In a nutshell, we present a novel template-free approach, called MulayCap

, for human performance capture with a single RGB camera. The use of the multi-layer representations enables a more semantic modeling of human performance, in which the body, garment pieces, albedo, shading are separately modeled and elaborately integrated to produce high quality realistic results. This approach takes full advantages of high level vision priors from existing computer vision research to yield high quality reconstruction with light-weigh input. In contrast with the existing human performance capture systems 

[57, 89, 77], our fully-semantic cloth and body reconstruction system facilitates more editing possibilities on the reconstructed human performances, such as relighting, body shape editing, cloth re-targeting, cloth appearance editing, etc., as will be shown later in the paper.

2 Related Work

While there are a large number of prominent works in human performance capture, we mainly review the works that are most related to our approach. We also summarize other related techniques including human shape and pose estimation as well as cloth simulation and capture.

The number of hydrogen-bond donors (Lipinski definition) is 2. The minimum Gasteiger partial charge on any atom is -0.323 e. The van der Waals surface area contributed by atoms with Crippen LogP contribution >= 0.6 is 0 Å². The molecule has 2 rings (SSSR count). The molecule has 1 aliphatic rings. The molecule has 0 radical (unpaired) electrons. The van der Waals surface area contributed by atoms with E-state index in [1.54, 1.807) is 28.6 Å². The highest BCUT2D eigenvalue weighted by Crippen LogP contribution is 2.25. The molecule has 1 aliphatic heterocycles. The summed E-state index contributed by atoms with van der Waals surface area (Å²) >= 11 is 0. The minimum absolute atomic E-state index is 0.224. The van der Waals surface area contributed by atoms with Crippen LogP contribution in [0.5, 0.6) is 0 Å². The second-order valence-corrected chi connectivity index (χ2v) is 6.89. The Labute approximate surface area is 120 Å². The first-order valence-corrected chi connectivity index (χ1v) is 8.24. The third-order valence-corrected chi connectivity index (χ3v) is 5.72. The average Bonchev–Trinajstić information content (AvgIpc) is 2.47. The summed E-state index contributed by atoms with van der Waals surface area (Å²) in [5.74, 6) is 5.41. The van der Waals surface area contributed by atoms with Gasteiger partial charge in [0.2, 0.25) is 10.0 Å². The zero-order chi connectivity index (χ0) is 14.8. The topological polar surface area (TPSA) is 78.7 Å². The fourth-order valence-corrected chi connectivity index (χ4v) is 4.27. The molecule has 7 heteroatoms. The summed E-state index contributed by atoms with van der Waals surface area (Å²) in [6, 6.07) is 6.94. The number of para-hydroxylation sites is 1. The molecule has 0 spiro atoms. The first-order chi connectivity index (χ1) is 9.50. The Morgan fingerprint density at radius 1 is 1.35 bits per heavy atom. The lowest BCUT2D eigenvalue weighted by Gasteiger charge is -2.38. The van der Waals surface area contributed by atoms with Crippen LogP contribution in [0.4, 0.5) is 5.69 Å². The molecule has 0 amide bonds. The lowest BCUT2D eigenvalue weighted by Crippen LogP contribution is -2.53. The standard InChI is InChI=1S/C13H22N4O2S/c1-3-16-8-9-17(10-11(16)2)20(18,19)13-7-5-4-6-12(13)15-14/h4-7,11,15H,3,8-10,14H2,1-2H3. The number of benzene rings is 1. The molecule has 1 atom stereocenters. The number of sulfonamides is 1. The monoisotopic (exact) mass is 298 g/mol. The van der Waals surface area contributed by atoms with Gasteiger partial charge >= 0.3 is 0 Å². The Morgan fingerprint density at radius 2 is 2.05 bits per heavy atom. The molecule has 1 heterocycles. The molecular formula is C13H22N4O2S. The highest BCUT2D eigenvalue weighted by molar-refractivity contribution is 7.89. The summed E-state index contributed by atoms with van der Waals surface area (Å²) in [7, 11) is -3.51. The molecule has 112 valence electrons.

Human Performance Capture

The research on Human performance capture has been well studied for many decades in computer vision and computer graphics. Most of the existing systems adopt generative optimization approaches, which can be roughly categorized into multiview-RGB-based methods and depth-based methods according to the capture setups. On the other hand, based on the representations of the captured subject, generative human performance capture methods can be classified as free-form methods, template-based deformation methods and parametric-model-based deformation methods.

For multiview-RGB-based human performance capture methods, earlier researches focus on free-form dynamic reconstruction. These methods use multiview video input by leveraging shape-from-silhouette [66, 68], multiview stereo [88, 61, 97] or photometric stereo [94] techniques. [21]